Iraqi prime minister Haider al-Abadi demanded the annulment of the vote and the transfer of border control and other infrastructure to federal forces.
Barzani also informed parliament that he will not seek an extension of his term which is set to expire November 1, Barzani's senior assistant, Hemin Hawrami said.
Critics say the September 25 independence referendum, orchestrated by the 71-year-old president in the face of opposition from Baghdad and worldwide allies, has weakened the position of Iraq's Kurds despite an overwhelming "yes" vote.
He told parliament he would remain as a member of the Peshmerga, the Kurdish fighting force alligned to the KRG and the Barzani family. Hawrami added that no political party submitted candidates to run against Barzani.
The UN Security Council called on the Iraqi government and Kurdish leaders not to resort to power and for ending escalation.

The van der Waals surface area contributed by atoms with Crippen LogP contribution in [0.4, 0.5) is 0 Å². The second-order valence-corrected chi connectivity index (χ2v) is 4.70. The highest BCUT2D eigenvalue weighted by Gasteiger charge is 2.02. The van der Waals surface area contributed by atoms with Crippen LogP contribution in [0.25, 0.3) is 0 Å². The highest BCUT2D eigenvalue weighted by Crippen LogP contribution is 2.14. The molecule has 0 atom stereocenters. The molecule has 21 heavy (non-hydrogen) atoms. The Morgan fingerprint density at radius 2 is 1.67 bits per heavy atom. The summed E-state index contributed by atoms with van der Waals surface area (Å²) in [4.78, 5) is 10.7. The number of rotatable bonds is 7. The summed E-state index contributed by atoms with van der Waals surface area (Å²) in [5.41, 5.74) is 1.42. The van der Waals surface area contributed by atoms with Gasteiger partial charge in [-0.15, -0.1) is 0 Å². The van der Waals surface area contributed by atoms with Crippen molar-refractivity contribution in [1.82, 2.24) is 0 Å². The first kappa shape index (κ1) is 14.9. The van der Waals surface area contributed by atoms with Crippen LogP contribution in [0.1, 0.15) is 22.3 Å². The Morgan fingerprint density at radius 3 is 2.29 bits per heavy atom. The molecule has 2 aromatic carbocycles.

After reading the letter, parliament postponed their session for one hour to allow for further discussion.
Tensions have been running high between Baghdad and Erbil after the Kurds held a controversial referendum on the independence of the Kurdistan region and the disputed areas.
This led to a crisis with regional states opposed to the vote and the Iraqi government in Baghdad which launched a blockade on the Kurdish territories.
Within weeks, backlash from the referendum revealed it to have been an extraordinary miscalculation.
Meanwhile, following deadly clashes between Iraqi forces and Peshmerga forces, the global community seems anxious as there are efforts on several levels to defuse the crisis between Baghdad and Erbil. The region's airspace was closed to global commercial flights, Turkey threatened the use of military force and both Iran and Turkey threatened to close border crossings vital to the land-locked region.
Iraq's chief of staff General Othman al-Ghanimi told reporters after the talks in central Nineveh province that both sides have reached an agreement on some points.